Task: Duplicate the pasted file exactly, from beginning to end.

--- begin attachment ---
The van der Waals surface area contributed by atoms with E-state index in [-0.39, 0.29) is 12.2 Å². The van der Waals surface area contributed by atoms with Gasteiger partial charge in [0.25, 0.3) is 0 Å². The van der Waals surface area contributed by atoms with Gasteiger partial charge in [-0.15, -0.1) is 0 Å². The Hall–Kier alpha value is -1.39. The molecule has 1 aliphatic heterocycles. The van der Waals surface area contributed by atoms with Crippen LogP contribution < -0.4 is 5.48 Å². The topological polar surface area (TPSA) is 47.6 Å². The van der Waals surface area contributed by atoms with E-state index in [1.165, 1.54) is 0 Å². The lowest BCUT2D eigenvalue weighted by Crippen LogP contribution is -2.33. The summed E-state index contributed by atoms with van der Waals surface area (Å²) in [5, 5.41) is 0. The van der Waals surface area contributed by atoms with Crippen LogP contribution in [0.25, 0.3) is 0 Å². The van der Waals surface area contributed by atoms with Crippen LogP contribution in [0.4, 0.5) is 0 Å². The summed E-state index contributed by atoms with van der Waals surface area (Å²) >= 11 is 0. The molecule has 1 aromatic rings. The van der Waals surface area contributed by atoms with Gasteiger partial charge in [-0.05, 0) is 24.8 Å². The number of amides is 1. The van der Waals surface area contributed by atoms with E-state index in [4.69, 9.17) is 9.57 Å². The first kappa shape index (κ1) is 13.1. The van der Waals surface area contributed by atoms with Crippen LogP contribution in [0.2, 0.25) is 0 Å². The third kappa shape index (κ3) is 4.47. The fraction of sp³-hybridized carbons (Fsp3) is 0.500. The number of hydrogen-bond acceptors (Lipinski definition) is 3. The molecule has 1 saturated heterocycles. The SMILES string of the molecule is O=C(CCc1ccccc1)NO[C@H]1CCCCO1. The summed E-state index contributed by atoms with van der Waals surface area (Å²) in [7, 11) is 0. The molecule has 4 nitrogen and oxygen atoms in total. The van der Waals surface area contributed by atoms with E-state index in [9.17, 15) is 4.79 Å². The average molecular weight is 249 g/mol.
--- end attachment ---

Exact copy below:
The van der Waals surface area contributed by atoms with E-state index in [-0.39, 0.29) is 12.2 Å². The van der Waals surface area contributed by atoms with Gasteiger partial charge in [0.25, 0.3) is 0 Å². The van der Waals surface area contributed by atoms with Gasteiger partial charge in [-0.15, -0.1) is 0 Å². The Hall–Kier alpha value is -1.39. The molecule has 1 aliphatic heterocycles. The van der Waals surface area contributed by atoms with Crippen LogP contribution < -0.4 is 5.48 Å². The topological polar surface area (TPSA) is 47.6 Å². The van der Waals surface area contributed by atoms with E-state index in [1.165, 1.54) is 0 Å². The lowest BCUT2D eigenvalue weighted by Crippen LogP contribution is -2.33. The summed E-state index contributed by atoms with van der Waals surface area (Å²) in [5, 5.41) is 0. The van der Waals surface area contributed by atoms with Crippen LogP contribution in [0.25, 0.3) is 0 Å². The van der Waals surface area contributed by atoms with Crippen LogP contribution in [0.4, 0.5) is 0 Å². The summed E-state index contributed by atoms with van der Waals surface area (Å²) >= 11 is 0. The molecule has 1 aromatic rings. The van der Waals surface area contributed by atoms with Gasteiger partial charge in [-0.05, 0) is 24.8 Å². The number of amides is 1. The van der Waals surface area contributed by atoms with E-state index in [4.69, 9.17) is 9.57 Å². The first kappa shape index (κ1) is 13.1. The van der Waals surface area contributed by atoms with Crippen LogP contribution in [0.2, 0.25) is 0 Å². The third kappa shape index (κ3) is 4.47. The fraction of sp³-hybridized carbons (Fsp3) is 0.500. The number of hydrogen-bond acceptors (Lipinski definition) is 3. The molecule has 1 saturated heterocycles. The SMILES string of the molecule is O=C(CCc1ccccc1)NO[C@H]1CCCCO1. The summed E-state index contributed by atoms with van der Waals surface area (Å²) in [7, 11) is 0. The molecule has 4 nitrogen and oxygen atoms in total. The van der Waals surface area contributed by atoms with E-state index in [9.17, 15) is 4.79 Å². The average molecular weight is 249 g/mol.